Eversource to Hike Residential Electric Bills 48%, United Illuminating 43%


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Connecticut’s two largest electric utilities applied for rate increases that would increase average residential customer’s bills by more than 40 percent – or about $80 a month – starting in January.

Eversource applied with the Public Utilities Regulatory Authority for approval to increase its residential supply rate from 12.1 to 24.2 cents per kilowatt hour – which would increase the bill of a customer using 700 kWh of electricity a month by about 48 percent, or $85 a month.

United Illuminating, which serves 17 towns in the Bridgeport and New Haven areas, asked PURA to increase its standard residential supply rate from 10.62 to 21.94 cents/kWh – which would increase a customer’s monthly bill by about 43 percent, or $79 a month.

“We understand that the unprecedented state of the global energy market is having real, burdensome impacts on the everyday lives of families across Connecticut, so we are focused on making sure UI customers are aware of, and prepared for, these rising supply costs and understand the programs we have to help,” said Frank Reynolds, President & CEO of United Illuminating, in a statement.

Supply rates typically increase on Jan. 1 to account for the higher price of natural gas in the winter, when it becomes a key fuel for heating in addition to fueling the majority of electricity produced in New England. But the increase the companies are applying for this year is far more dramatic, which both companies said is a result of the global increase in natural gas prices driving up the cost of electricity in New England – a cost they said they pass on directly to customers without profit.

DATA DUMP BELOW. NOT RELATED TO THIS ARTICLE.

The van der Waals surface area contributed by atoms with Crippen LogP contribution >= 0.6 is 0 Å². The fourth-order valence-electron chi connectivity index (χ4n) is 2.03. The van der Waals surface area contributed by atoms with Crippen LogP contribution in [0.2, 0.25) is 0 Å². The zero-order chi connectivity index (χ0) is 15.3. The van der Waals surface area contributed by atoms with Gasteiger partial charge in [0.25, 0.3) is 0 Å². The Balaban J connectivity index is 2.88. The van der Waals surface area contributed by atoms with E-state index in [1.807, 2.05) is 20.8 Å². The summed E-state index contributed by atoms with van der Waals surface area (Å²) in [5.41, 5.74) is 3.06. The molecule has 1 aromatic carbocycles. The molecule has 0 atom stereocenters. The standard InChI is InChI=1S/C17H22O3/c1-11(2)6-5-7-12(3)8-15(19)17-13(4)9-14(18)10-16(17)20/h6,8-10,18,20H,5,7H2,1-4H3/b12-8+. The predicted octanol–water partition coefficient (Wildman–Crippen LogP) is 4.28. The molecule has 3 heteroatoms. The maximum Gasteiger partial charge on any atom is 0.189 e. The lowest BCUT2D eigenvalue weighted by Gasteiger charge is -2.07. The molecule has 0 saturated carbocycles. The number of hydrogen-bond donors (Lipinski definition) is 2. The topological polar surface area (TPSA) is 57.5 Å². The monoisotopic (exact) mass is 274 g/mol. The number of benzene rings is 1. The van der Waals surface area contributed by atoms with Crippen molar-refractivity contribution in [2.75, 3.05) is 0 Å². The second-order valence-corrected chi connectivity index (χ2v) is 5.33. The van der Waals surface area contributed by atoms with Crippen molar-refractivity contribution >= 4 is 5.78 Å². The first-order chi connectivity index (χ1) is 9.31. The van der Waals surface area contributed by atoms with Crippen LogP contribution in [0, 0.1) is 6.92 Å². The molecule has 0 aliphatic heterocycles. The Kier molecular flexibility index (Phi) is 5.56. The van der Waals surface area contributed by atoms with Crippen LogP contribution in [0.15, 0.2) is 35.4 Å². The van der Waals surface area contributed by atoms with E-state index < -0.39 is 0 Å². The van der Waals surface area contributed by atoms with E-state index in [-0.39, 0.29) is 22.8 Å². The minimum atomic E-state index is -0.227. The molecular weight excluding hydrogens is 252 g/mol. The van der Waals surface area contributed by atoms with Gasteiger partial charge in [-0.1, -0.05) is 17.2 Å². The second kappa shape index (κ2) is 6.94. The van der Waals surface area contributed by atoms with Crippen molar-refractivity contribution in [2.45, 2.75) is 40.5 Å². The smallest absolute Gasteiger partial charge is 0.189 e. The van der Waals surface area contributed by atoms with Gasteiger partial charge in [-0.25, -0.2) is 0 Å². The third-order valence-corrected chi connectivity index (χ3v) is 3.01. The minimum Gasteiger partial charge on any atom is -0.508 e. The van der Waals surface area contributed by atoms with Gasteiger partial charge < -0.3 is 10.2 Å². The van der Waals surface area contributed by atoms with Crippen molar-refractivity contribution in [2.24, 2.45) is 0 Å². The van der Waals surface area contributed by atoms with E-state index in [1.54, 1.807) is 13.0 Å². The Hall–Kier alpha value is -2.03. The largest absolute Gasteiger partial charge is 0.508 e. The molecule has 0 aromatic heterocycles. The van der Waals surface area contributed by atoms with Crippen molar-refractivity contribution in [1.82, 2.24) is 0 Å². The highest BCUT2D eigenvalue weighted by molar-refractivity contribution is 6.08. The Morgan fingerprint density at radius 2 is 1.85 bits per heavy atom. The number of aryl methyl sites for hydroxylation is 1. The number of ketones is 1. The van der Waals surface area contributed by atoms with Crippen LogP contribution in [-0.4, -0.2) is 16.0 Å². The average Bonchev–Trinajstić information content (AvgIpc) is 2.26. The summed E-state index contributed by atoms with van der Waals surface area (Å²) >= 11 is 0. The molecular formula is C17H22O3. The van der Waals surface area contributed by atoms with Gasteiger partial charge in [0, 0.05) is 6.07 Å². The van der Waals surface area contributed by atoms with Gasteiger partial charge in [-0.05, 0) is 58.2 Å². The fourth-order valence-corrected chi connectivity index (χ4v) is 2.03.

Eversource Chief Customer Officer Jared Lawrence said that only the supply rate is increasing, which is based only on the cost to buy electricity, and is a regulated procedure designed to reflect the competition of the open market.

“The market is out of whack right now, unfortunately, and those procurement procedures are doing a good job of reflecting how the market has gotten out of whack because of the geopolitical situation in Europe,” Lawrence said. “The component of the bill that relates to Eversource’s investment and operations, and our profits, that part is not going up at all.”

Attorney General William Tong said that while his office has intervened on behalf of consumers “at each and every rate case” before PURA, they have “next to no ability” to challenge the supply rate proposals.

“Our supply rates always fluctuate between winter and summer, but this is not normal,” Tong said. “We are seeing a huge global spike in gas costs due to the war in Ukraine and Russian manipulation of gas supplies. Both as a country and a state, we need to take a hard look at our energy sources and reduce our reliance on sources like natural gas that produce these wild, unaffordable surges in rates.”

Both companies said customers concerned they won’t be able to afford their bills should contact their electric provider to discuss options for payment plans, relief, or energy efficiency programs.

Lawrence said that customers can shop for competitive rates from third-party suppliers to see if they are more attractive than the standard Eversource offer – though PURA has warned repeatedly that third-party supply contracts usually end up costing more. 

But for customers who are keeping the Eversource standard rate, there are assistance programs for customers earning less than 60 percent of the state median income – about $76,465 for a household of four people – as well as payment arrangements for people who don’t qualify for assistance.

United Illuminating customers can call 800-722-5584 to discuss assistance programs, or call 877-947-3873 to for the company’s weatherization program.

Eversource customers can call 800-286-2828, and the company is holding two webinars to go over assistance programs at noon on Dec. 1 and 8th, which customers can sign up for on the company website.